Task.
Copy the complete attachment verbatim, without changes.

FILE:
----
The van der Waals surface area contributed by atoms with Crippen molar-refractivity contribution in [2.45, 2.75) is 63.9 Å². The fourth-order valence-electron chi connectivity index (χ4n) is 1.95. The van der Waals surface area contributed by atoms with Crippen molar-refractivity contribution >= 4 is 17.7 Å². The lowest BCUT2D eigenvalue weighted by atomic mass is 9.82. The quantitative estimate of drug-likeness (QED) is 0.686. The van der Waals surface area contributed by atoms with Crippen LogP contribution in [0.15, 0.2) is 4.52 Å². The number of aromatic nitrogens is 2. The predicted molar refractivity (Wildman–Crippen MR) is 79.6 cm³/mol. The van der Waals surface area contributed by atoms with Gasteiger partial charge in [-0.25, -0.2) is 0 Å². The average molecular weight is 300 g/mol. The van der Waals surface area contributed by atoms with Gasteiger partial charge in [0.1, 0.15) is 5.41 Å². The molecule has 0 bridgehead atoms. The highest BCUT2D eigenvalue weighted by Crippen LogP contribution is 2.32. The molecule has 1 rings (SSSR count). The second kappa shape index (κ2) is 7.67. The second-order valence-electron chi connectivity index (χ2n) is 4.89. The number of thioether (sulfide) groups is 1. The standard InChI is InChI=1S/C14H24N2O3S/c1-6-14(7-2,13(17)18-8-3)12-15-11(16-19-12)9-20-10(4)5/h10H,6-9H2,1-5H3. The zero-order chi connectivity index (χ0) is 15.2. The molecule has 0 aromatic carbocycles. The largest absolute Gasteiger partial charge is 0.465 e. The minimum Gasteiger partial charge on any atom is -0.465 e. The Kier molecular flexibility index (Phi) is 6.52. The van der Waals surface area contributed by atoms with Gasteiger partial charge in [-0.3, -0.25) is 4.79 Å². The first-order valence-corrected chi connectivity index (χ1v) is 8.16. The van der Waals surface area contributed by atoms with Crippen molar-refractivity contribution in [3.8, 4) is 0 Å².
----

The van der Waals surface area contributed by atoms with Crippen molar-refractivity contribution in [2.45, 2.75) is 63.9 Å². The fourth-order valence-electron chi connectivity index (χ4n) is 1.95. The van der Waals surface area contributed by atoms with Crippen molar-refractivity contribution >= 4 is 17.7 Å². The lowest BCUT2D eigenvalue weighted by atomic mass is 9.82. The quantitative estimate of drug-likeness (QED) is 0.686. The van der Waals surface area contributed by atoms with Crippen LogP contribution in [0.15, 0.2) is 4.52 Å². The number of aromatic nitrogens is 2. The predicted molar refractivity (Wildman–Crippen MR) is 79.6 cm³/mol. The van der Waals surface area contributed by atoms with Gasteiger partial charge in [-0.25, -0.2) is 0 Å². The average molecular weight is 300 g/mol. The van der Waals surface area contributed by atoms with Gasteiger partial charge in [0.1, 0.15) is 5.41 Å². The molecule has 0 bridgehead atoms. The highest BCUT2D eigenvalue weighted by Crippen LogP contribution is 2.32. The molecule has 1 rings (SSSR count). The second kappa shape index (κ2) is 7.67. The second-order valence-electron chi connectivity index (χ2n) is 4.89. The number of thioether (sulfide) groups is 1. The standard InChI is InChI=1S/C14H24N2O3S/c1-6-14(7-2,13(17)18-8-3)12-15-11(16-19-12)9-20-10(4)5/h10H,6-9H2,1-5H3. The zero-order chi connectivity index (χ0) is 15.2. The molecule has 0 aromatic carbocycles. The largest absolute Gasteiger partial charge is 0.465 e. The minimum Gasteiger partial charge on any atom is -0.465 e. The Kier molecular flexibility index (Phi) is 6.52. The van der Waals surface area contributed by atoms with Gasteiger partial charge in [-0.3, -0.25) is 4.79 Å². The first-order valence-corrected chi connectivity index (χ1v) is 8.16. The van der Waals surface area contributed by atoms with Crippen molar-refractivity contribution in [3.8, 4) is 0 Å².